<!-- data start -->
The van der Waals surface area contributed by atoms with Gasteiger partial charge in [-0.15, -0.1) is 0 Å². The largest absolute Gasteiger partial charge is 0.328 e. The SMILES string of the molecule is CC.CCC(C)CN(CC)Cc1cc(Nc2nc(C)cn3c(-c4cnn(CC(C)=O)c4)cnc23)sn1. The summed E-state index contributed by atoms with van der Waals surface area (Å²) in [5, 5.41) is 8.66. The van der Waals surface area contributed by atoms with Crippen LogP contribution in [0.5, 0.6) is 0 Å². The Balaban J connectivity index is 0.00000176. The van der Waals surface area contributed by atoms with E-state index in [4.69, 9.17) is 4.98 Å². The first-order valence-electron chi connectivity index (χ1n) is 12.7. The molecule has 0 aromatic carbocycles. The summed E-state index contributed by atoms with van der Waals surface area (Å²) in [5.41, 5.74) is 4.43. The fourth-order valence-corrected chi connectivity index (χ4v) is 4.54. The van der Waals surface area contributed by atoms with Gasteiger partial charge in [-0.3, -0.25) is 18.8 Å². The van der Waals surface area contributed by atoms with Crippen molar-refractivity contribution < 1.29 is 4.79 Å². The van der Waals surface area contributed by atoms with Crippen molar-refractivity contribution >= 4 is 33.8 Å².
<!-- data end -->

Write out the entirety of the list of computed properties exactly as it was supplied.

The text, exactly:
The van der Waals surface area contributed by atoms with Gasteiger partial charge in [-0.15, -0.1) is 0 Å². The largest absolute Gasteiger partial charge is 0.328 e. The SMILES string of the molecule is CC.CCC(C)CN(CC)Cc1cc(Nc2nc(C)cn3c(-c4cnn(CC(C)=O)c4)cnc23)sn1. The summed E-state index contributed by atoms with van der Waals surface area (Å²) in [5, 5.41) is 8.66. The van der Waals surface area contributed by atoms with Crippen LogP contribution in [0.5, 0.6) is 0 Å². The Balaban J connectivity index is 0.00000176. The van der Waals surface area contributed by atoms with E-state index in [4.69, 9.17) is 4.98 Å². The first-order valence-electron chi connectivity index (χ1n) is 12.7. The molecule has 0 aromatic carbocycles. The summed E-state index contributed by atoms with van der Waals surface area (Å²) in [5.41, 5.74) is 4.43. The fourth-order valence-corrected chi connectivity index (χ4v) is 4.54. The van der Waals surface area contributed by atoms with Gasteiger partial charge in [-0.3, -0.25) is 18.8 Å². The van der Waals surface area contributed by atoms with Crippen molar-refractivity contribution < 1.29 is 4.79 Å². The van der Waals surface area contributed by atoms with Crippen molar-refractivity contribution >= 4 is 33.8 Å².